In light of Luzerne County’s many budget issues, it’s easy to let it slip through the cracks — or in this case, through the prison bars.
But the request for a $467,000 increase in the county’s correctional services budget is hardly chump change, and division head Mark Rockovich’s primary justification can feel particularly unsettling.
Rockovich placed blame on an increase in female inmates. Ten women are currently sleeping on “boat beds,” Styrofoam constructs stacked out of the way when not in use. This in itself sounds like a stain upon the system; prisoners are still human, and a real mattress seems a modest accommodation.
An additional 20 women have been sent to Clinton County, costing $70 a day to house there. Simple math says that’s about $42,000 a month — hardly pocket change in a cash-strapped county.
Part of the problem, predictably, is the need to segregate female inmates. Even if the prison has space on another floor or at the minimum offenders building, it’s basically no women allowed, meaning once the occupation limit of 97 prisoners is hit on the women’s floor, the foam beds and out-of-county costs come into play.
It’s a frustrating scenario that can surely be blamed, at least in part, on the county’s inability to build a new facility — an idea that has generated lots of talk but no real action simply because it is unaffordable.
But there was a more disturbing side note in staff writer Jennifer Learn-Andes’ story about Rockovich’s request. The number of female inmates has been grown nationally, and the opioid crisis is being blamed.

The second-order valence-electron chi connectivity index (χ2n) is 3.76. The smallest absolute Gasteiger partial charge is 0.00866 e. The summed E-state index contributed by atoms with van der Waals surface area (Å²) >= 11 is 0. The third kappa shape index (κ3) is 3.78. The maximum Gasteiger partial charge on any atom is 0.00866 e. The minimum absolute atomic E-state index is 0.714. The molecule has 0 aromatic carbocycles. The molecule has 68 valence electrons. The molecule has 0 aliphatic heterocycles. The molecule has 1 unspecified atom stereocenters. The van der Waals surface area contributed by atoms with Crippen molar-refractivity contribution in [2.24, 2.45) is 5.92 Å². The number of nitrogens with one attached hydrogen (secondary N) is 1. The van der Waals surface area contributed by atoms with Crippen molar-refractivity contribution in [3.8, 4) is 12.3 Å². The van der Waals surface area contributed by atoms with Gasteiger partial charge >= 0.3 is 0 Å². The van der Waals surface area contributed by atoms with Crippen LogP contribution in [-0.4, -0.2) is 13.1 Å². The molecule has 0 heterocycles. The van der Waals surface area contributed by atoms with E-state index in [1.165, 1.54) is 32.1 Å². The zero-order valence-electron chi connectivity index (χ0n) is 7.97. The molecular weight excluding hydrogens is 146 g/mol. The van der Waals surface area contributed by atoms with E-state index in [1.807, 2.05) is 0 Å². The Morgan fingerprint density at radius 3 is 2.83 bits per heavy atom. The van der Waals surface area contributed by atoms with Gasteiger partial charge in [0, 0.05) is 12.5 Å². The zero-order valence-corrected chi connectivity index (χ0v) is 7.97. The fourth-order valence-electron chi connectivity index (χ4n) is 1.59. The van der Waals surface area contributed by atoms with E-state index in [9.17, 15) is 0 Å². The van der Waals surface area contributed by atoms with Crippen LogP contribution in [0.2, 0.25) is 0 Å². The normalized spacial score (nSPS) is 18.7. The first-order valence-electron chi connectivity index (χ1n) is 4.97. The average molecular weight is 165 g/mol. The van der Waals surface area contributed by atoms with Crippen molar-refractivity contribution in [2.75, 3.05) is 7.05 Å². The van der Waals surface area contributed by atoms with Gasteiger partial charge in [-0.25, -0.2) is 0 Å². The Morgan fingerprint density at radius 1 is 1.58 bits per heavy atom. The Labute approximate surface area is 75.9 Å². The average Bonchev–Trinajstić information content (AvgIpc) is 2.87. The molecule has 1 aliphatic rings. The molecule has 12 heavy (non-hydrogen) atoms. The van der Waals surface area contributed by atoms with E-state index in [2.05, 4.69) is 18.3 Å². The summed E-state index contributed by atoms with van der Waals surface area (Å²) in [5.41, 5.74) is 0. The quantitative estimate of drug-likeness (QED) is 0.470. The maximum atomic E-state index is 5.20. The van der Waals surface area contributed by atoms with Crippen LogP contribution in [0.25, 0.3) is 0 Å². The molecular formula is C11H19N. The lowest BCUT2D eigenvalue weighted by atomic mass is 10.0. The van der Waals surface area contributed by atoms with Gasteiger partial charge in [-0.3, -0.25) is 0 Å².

The causes of this scourge have been well documented and do not bear repeating here. The solutions are now the issue, and so far we have failed statewide and nationally to come to grips with it. It’s time to do that.
According to the National Institute on Drug Abuse, more than 90 Americans die each day after overdosing on opioids, such as prescription pain pills and fentanyl.
The Centers for Diseased Control and Prevention has estimated the total economic burden of prescription opioid alone — healthcare costs, lost productivity, addiction treatment and criminal justice spending — at a yearly cost of $78.5 billion, with a “b.”
While President Donald Trump’s declaration of a national public health emergency on this problem was welcome, it has limited impact without real money put behind it, and is even disingenuous in the wake of previous calls for cuts in addiction treatment funding.
The political kerfuffle over the nomination of U.S. Rep Tom Marino as Trump’s “drug czar” was equally disingenuous. Marino withdrew his name after criticism of his prior work on a bill that weakened the Drug Enforcement Agency’s control of opioid distribution. That bill was passed in 2016. Where was the outrage then?
The notion that female inmate overcrowding can be attributed to the opioid epidemic should be clear proof this crisis has consequences throughout the system, far beyond the individuals own problems and costs. It is time to get serious about reversing the trend.
– Times Leader